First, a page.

For the defined benefit schemes of companies in the rail and other sectors, the discussions about nationalisation might not be viewed negatively, as government support would enhance the covenant.

But for the rail sector, the pension scheme itself could be part of the reason why operators are struggling – Stagecoach and Virgin Trains were disqualified from three franchise competitions last year for their unwillingness to underwrite a £6bn scheme deficit, and the latter left the market as a consequence. Some have pointed out that those competing for franchises nowadays are often the national operators of other states.

A review of rail franchising has been delayed because of the current crisis, but some believe it could suggest something like the management contracts currently in place. 

If it were to nationalise railways, the government could subsume the assets of the Railways Pension Scheme under its consolidated fund and show this as a nearly £27bn credit, whilst not having to disclose liabilities as a debt; this is a specialty of public sector accounting and has happened to other schemes. When the government took on the deficit and liabilities of the Royal Mail scheme in 2012 in preparation for the group’s privatisation, it took over the assets but did not have to show the liabilities in its accounts, which under IAS19 were at £44bn in March last year.

This year’s Budget revealed the government is also due to sell the assets of the Bradford & Bingley and Northern Rock AM schemes, as they equally become unfunded central government schemes with liabilities largely invisible to taxpayers.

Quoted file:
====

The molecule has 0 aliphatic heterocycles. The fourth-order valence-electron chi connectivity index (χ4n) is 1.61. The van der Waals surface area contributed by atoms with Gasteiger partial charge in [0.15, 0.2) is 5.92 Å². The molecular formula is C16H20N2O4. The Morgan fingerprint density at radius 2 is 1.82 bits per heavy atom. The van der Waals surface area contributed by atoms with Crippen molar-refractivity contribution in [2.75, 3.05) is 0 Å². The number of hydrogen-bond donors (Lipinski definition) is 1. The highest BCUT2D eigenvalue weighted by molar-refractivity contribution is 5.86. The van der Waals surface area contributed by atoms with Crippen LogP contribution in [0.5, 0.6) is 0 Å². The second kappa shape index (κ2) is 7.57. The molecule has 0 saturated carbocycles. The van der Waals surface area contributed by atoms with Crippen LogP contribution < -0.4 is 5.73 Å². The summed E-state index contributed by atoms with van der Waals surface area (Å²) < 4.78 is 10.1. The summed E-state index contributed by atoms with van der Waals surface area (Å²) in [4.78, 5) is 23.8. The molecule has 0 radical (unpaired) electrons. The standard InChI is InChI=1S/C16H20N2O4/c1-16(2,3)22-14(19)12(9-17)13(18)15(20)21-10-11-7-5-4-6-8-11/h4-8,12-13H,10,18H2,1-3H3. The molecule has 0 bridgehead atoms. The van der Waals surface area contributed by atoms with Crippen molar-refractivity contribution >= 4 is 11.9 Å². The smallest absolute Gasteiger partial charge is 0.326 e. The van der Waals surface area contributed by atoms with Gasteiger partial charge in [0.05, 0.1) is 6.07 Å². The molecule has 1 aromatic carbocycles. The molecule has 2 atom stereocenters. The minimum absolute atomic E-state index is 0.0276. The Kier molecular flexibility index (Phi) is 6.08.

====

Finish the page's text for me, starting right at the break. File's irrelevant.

Is the public mood turning towards state control? 

Some believe renationalisation of the railways to be inevitable, particularly as Network Rail, responsible for maintaining tracks, bridges and tunnels, is already publicly owned.
“Some of the arguments against fragmentation which led to nationalisation in 1947 are equally valid today,” said Ian Neale, director at policy specialist Aries Insight.
He criticised the continued privatisation of public services, saying that “a fairly recent example was the unquestionably disastrous privatisation of the probation service” by former minister for transport Chris Grayling, where out of 10 firms in the sector, eight were rated inadequate in a subsequent review. Neale added that the creeping privatisation of parts of the NHS have also been exposed as problematic.
The pandemic, and the public’s support for the NHS, could be a catalyst for people demanding more state involvement, he thinks. “With the appreciation of keyworkers, people have discovered the extent to which we are actually interdependent, which increases the appeal of collective solutions under public control,” he argued, suggesting that even an increase in national insurance contributions would not be opposed given that some previous increases were passed without any issues. 
“In the light of current events I think the public is ready to increase funding for the NHS,” he said. However, for anything else, it will depend on what exactly is proposed and how it is presented. Generally, NICs increases tend to be more readily accepted than tax hikes, as “presentationally, ‘national’ and ‘insurance’ are much more comforting than ‘tax’”. 
Will we see the renationalisation of some companies in the aftermath of Covid-19? Share your views